Famous Impressionist Paintings by 'Julian Alden Weir'

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JulianAlden Weir

 

Julian Alden Weir (August 30, 1852 – December 8, 1919) was an American impressionist painter and member of the Cos Cob Art Colony near Greenwich, Connecticut. Weir was also one of the founding members of "The Ten", a loosely allied group of American artists dissatisfied with professional art organizations, who banded together in 1898 to exhibit their works as a stylistically unified group.
Weir was born on August 30, 1852, the second to last of sixteen children, and raised in West Point, New York. His father was painter Robert Walter Weir, a professor of drawing at the Military Academy at West Point who taught such artists as James Abbott McNeill Whistler. His older brother, John Ferguson Weir, also became a well-known landscape artist who painted in the styles of the Hudson River and Barbizon schools. He was professor of painting and design at Yale University from 1869, starting the first academic art program on an American campus.
Julian Weir received his first art training at the National Academy of Design in the early 1870s before enrolling at the École des Beaux-Arts in Paris in 1873. While in France he studied under the famous French artist Jean-Léon Gérôme, and became good friends with Jules Bastien-Lepage. Weir also encountered impressionism for the first time, and reacted strongly: "I never in my life saw more horrible things...They do not observe drawing nor form but give you an impression of what they call nature. It was worse than the Chamber of Horrors." He complained about the Impressionists in a letter from April 15, 1877 to his parents saying, "They do not observe drawing nor form but give you an impression of what they call nature". As a conservative academic painter at this stage in his career, Weir was esteemed by his European peers during his training years.
Weir met James McNeill Whistler in London before returning to New York City in 1877. Upon his return to NYC, Weir became a charter member of the Society of American Artists and continued exhibiting his work at the National Academy of Design, where he first displayed his paintings in 1875. He earned wages through portrait commissions and teaching art classes at the Cooper Union Women’s Art School, the Art Students League and in private classes.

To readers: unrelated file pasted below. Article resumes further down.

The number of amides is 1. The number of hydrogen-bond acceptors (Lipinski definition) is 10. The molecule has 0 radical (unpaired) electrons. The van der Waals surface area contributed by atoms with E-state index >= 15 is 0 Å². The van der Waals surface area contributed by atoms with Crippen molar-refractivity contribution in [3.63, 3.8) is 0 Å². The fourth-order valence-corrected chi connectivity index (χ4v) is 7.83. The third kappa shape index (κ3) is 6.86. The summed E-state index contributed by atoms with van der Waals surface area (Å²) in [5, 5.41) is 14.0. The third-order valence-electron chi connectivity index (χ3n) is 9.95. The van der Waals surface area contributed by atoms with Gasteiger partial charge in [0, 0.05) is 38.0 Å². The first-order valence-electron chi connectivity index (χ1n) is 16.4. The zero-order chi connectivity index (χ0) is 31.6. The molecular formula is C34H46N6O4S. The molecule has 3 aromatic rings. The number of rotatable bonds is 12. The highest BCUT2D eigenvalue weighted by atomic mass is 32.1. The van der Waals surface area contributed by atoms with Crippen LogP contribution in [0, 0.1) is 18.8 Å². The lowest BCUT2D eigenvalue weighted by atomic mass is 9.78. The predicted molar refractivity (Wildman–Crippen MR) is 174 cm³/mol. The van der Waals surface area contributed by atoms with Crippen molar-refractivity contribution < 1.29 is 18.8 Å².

His works as a young artist centered on still life and the human figure, which he rendered in a realist style not unlike the work of Édouard Manet. This was supported by the fact that Weir purchased two paintings by Manet during the summers of 1880 and 1881, Woman with a Parrot and Boy with a Sword, for the New York collector Erwin Davis. It was clear by then that Weir was beginning to lose his previous staunch loathing for French Impressionism.
In the 1880s Weir moved to rural Ridgefield, Connecticut after having acquired farm property, now the Weir Farm National Historic Site, through his marriage to Anna Baker in 1883. While here, he strengthened his friendship with artists Albert Pinkham Ryder and John Henry Twachtman. The art of Weir and Twachtman was especially well aligned, and the two sometimes painted and exhibited together. Both taught at the Art Students League. In 1889, the two artists exhibited and sold a large portion of their paintings at Ortgies Gallery in New York. Weir was also close friends with the still life and landscape painter Emil Carlsen who summered with Weir on his farm, before purchasing his own home in Falls Village, Connecticut. The pastoral setting of his farms often feature in his paintings. They were a healthy escape from the hustle and bustle of urban New York City. Weir loved working in the city, but it often became too much for him to bear. Branchville and Windham served as comfortable getaways. According to art historian Hollis Clayson, "Life on the street could often frustrate and aggravate, but contemplated from far off, experienced exclusively as a visual phenomenon, it could satisfy".
By 1891 Weir had reconciled his earlier misgivings about impressionism and adopted the style as his own. His one-man show at the Blakeslee gallery in the same year clearly displayed his newfound affinity for the Impressionist style. His work demonstrated a tendency for a lighter palette of pastel colors and broken brushwork akin to the Impressionists. His wife Anna died in 1892, but Weir remarried her sister, Ella Baker, the same year. By this new marriage, he inherited another farm in Windham, CT. This new site was now his rightful property, but it was not the first time he had ever seen the Windham farm. He had been there with Anna in years past. On his first stop there in 1882, the beautiful farm and surrounding village made quite an impact on him. He had this to say: “This is really the first Connecticut village that I have really ever known, & now I feel that a charm is connected with all villages, such as I have read of but never appreciated"
Weir gained further notoriety and in 1893, the American Art Association grouped his works together with those by Twachtman for a comparative exhibit with pieces done by Claude Monet and Paul Besnard. Such a prestigious event meant that the art world had taken notice of the American brand of Impressionism. Furthermore, Weir felt compassion for those who lost their jobs in the 1893 depression. Railroad bankruptcies led to unemployed workers, but Weir helped raise money for them with painting exhibitions.

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